Senator Ron Wyden to Discuss Health Reform April 6 in Portland

The U.S. senator will discuss national policy at a breakfast put on by Oregon Health Forum.

Senator Ron Wyden, D-Ore., will share his perspective on health policy developments in Washington, D.C., at a breakfast forum on Friday, April 6. The event, sponsored by Oregon Health Forum, gets underway with a breakfast buffet at 7:30 a.m. at the Multnomah Athletic Club. Wyden takes the stage at 8 a.m., followed by a panel discussion with health policy experts from Oregon. The event concludes at 9:30 a.m.

Oregon Public Broadcasting reporter Kristian Foden-Vencil will moderate the event.

The ranking member of the Senate Finance Committee, Wyden recently spoke out against a proposal by Congressional Republicans that would have a negative impact on the individual health insurance market:

 “Instead of working on a bipartisan basis to improve Americans’ healthcare, Republicans have embraced Trumpcare and its failed health care ideas of yesteryear,” Wyden said.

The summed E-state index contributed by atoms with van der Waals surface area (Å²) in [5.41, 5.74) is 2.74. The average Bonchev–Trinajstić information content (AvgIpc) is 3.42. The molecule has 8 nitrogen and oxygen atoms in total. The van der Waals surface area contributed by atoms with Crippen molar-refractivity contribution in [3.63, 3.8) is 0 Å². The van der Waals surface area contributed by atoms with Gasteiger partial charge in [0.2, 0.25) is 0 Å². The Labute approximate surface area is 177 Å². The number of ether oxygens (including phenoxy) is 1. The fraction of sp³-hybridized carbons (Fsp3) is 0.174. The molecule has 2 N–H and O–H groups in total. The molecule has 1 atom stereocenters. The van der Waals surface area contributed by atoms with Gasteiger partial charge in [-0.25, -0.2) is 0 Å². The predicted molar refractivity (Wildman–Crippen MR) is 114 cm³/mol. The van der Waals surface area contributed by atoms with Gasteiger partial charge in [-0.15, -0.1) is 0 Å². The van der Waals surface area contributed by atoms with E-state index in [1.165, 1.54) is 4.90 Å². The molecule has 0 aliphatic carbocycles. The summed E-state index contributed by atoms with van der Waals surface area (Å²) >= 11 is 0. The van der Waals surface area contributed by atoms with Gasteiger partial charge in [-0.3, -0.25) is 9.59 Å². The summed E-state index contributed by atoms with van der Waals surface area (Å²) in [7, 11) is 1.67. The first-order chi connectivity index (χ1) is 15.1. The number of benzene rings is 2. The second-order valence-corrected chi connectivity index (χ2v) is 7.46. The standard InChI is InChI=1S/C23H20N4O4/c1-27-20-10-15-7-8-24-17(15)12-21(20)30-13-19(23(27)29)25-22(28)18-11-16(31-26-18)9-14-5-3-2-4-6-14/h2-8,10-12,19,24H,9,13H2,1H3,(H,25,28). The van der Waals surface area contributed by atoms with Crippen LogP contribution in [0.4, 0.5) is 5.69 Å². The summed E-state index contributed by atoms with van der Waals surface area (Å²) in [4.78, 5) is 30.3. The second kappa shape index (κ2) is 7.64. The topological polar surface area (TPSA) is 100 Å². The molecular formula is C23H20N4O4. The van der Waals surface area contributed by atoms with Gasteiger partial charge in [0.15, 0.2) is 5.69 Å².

“Between high-risk pools that isolate people with pre-existing conditions, junk insurance that will let insurance companies trample on consumers’ rights and a massive and unprecedented restriction of a woman’s right to choose in the private market, congressional Republicans laid out their ideological priorities that will limit access to health care and increase premiums,” he continued.

“While Republicans have walked away from bipartisan compromise for now, there’s still time to drop the poison pills and get to work on putting families first instead of allowing their premiums to skyrocket.”

Throughout his career in Congress, Wyden has fought to expand health coverage to uninsured families, support reproductive healthcare, expand Medicare and Medicaid, and defend Medicare against attempts to dismantle the program.

Register now to attend the April 6 forum. Tickets are going fast.

Organizations interested in sponsoring this event should contact Diane Lund-Muzikant at [email protected].


Granted, both sides of the aisle slant things. That being said, Oregon had one of the best high risk pools in the nation that provided guaranteed coverage and spread the cost among all health carriers in the State at only slighlty higher premiums. His use of the term "junk Insurance" must be referring to high deductible, low cost health plans. Ensuring these do not become available makes sense if you start with the premise that consumers must not really understand what they are purchasing and therefore shouldn't be allowed to take that risk, even if they can afford it. As far as women's rights to choose, I assume he it talking about not demanding that certain carriers or employers be required to provide abortions on demand.